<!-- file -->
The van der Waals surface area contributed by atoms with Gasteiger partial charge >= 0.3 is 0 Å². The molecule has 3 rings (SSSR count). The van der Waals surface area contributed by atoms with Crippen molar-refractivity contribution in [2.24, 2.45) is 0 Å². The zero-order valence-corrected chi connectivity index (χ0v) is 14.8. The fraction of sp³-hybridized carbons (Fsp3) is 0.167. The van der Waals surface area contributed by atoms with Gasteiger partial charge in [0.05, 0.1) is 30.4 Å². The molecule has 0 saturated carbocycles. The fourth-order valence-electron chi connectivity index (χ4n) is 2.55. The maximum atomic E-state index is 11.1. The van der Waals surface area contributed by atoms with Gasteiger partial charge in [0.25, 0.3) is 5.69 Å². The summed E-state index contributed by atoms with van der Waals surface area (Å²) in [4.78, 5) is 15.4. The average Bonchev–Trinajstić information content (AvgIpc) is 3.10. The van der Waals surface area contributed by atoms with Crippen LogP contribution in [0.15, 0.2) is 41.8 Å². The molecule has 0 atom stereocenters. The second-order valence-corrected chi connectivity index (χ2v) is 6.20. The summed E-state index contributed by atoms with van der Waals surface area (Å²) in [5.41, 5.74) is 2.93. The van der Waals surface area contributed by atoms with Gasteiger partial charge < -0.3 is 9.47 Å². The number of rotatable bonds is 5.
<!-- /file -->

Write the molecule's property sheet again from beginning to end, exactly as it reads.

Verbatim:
The van der Waals surface area contributed by atoms with Gasteiger partial charge >= 0.3 is 0 Å². The molecule has 3 rings (SSSR count). The van der Waals surface area contributed by atoms with Crippen molar-refractivity contribution in [2.24, 2.45) is 0 Å². The zero-order valence-corrected chi connectivity index (χ0v) is 14.8. The fraction of sp³-hybridized carbons (Fsp3) is 0.167. The van der Waals surface area contributed by atoms with Gasteiger partial charge in [0.05, 0.1) is 30.4 Å². The molecule has 0 saturated carbocycles. The fourth-order valence-electron chi connectivity index (χ4n) is 2.55. The maximum atomic E-state index is 11.1. The van der Waals surface area contributed by atoms with Gasteiger partial charge in [0.25, 0.3) is 5.69 Å². The summed E-state index contributed by atoms with van der Waals surface area (Å²) in [4.78, 5) is 15.4. The average Bonchev–Trinajstić information content (AvgIpc) is 3.10. The van der Waals surface area contributed by atoms with Crippen LogP contribution in [0.15, 0.2) is 41.8 Å². The molecule has 0 atom stereocenters. The second-order valence-corrected chi connectivity index (χ2v) is 6.20. The summed E-state index contributed by atoms with van der Waals surface area (Å²) in [5.41, 5.74) is 2.93. The van der Waals surface area contributed by atoms with Gasteiger partial charge < -0.3 is 9.47 Å². The number of rotatable bonds is 5.